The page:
What better way to start off the list than with an often overlooked gem. The British comic has been around since the late seventies and early eighties but you’d be hard pressed to find too much of the comic here in North America.  This is a particular shame because there area plethora of great stories that explore many different themes and characters. May times the stories don’t even revolve around it’s titular character, Judge Dredd. One of my personal favorites is the Dark Judges saga or the introduction to Judge Death. A chilling villain that comes from an alternate reality where the only crime is life itself, thus meaning anyone living is breaking the law, and as we know these Judges take their jobs very seriously. This is also to a great opportunity to see the humble begins of DC stalwarts Alan Grant, and the legendary, Brian Bolland. Currently IDW is reprinting this classic run in both singe issue and trade paperback format making this hard to find book accessible to all again.

Parker: Adapted from Richard Stark By Darwyn Cooke

 

Crime fiction enthusiasts may remember reading the seminal Parker novels by Richard Stark in 1962 and beyond. If not, then this is a great opportunity to mirror those exciting stories with the evocative art from Toronto born Darwyn Cooke. The first volume has actually been loosely adapted into several films over the years. Payback, starring Mel Gibson was as close as it got to being good. Forget the Jason Statham movie of the same name. The comic adaptation by Cooke breathes new life and allows new readers to explore a faithful version of the beloved story. Parker is crass, unapologetic, fierce, yet impossible not to be drawn to. Cooke nails the mood and allows a lot of the pictures to dot he talking. When your character is a man of few words, dynamic storytelling is a must. IDW has a collection of 4 beautiful hard cover versions available for purchase. I urge you to give this a shot.

The Winter Men- By Brett Lewis & John Paul Leon

 

I was actually turned onto this comic by my dear cousin. It’s an engrossing read that melds many genres together into a melting pot of something wholly original. It’s takes place during the Cold War in Russia, and it plays with the idea of secret government experiments on humans to create, superhumans. However it’s not quite as on the nose as you would expect. It feels very grounded and it doesn’t pull any punches. It doesn’t even try very hard to make you like the characters. One of the many appeals of the comic is the fact that all the characters seems to be bat shit crazy, which can be very entertaining to read. Both writer, Brett Lewis and Artist, John Paul Leon go for broke on this story. It’s a real shame that their work resume is surprisingly sparse. John Pau Leon in particular is a guy that is made for noir. He would fit in nicely with Batman or Darrdevil. Winter Men is short and sweet. No much of a commitment at all. Check it out.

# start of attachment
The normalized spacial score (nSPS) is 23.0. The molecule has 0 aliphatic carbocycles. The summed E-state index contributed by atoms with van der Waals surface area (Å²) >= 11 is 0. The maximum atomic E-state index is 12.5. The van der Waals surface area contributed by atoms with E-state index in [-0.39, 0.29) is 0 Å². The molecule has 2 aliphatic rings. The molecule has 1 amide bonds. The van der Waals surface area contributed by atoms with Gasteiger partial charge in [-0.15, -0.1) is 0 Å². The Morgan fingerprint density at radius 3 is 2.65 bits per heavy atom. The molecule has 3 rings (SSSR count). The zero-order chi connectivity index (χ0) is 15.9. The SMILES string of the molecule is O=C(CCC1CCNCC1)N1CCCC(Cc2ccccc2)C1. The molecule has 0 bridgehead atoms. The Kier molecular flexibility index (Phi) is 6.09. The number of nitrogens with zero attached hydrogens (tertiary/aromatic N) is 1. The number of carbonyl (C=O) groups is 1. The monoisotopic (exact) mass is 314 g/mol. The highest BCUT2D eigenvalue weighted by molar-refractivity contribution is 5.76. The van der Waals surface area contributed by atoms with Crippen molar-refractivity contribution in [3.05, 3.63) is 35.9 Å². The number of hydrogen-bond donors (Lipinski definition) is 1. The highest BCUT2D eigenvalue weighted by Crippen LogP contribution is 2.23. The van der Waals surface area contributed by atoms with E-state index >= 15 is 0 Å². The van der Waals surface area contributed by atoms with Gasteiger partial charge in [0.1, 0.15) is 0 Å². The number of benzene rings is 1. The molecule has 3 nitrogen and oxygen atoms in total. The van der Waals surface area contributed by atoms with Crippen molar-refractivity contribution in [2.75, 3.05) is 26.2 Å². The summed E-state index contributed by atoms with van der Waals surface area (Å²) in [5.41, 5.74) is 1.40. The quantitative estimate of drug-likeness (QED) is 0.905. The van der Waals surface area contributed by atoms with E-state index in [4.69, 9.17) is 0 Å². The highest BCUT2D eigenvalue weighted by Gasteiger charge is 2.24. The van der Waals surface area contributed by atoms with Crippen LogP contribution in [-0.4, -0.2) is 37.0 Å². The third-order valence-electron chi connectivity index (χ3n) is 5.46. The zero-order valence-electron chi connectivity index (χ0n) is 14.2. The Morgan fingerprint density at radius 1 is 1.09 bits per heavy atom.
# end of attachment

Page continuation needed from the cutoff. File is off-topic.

Love: The Tiger – By Frédéric Brrémaud & Federico Bertolucci

 

Shifting gears completely, we get to Love: The Tiger. Magnetic Press is the currently comic company that is bringing this French work to North America for the first time. TO be honest, a translation isn’t even really necessary. One of the unique things about this book is the very fact that is contains no spoken words or thought balloons. The only text in the story is a quote in the beginning. It’s the story of a day in the life of a Tiger in the wild. What are the many obstacles that he or she can encounter? Just how difficult is life and how will it survive? The illustration is beautiful and I couldn’t take my eyes off of it when I picked it up from the shelves.  The ambition of telling a story without words is not entirely new at all but it’s always interesting to find one that works so well. it’s too difficult to find this book than it should be but I hope that you do try and seek this out.

Kings Watch – By Jeff Parker & Marc Laming

I was particularly excited when I heard that, classic pulp characters, The Phantom, Flash Gordon & Mandrake; The Magician would be teaming up in Dynamite’s Kings Watch comic. If anyone remembers the 80’s Defenders Of The Earth TV show, Kings watch serves as a type of reunion for these characters. I’m a big fan of The Phantom especially. The character’s popularity has certainly dipped over the years( Except in Austrailia. They are Phantom freaks.) When I heard that Dynamite comics landed the rights to the character I was excited to see what they would do with him. Sadly, not much until this came out! it’s a short six issue mini series that works as a fun love letter to these pulp favorites. It’s just so much fun and it looks great. it’s a real page turner that revels in it’s history while still be able to push things into the modern age. Just remember that before Superman, Batman or Spider-man there was The Phantom, Mandrake and Flash Gordon. See what made them special.

This concludes my list. I’m sure a week will pass and I’ll remember that I didn’t add something on the list. But that’s just it. There’s a ton of stuff out there. Quality stuff. You just have to explore and see what the medium of comics has to offer.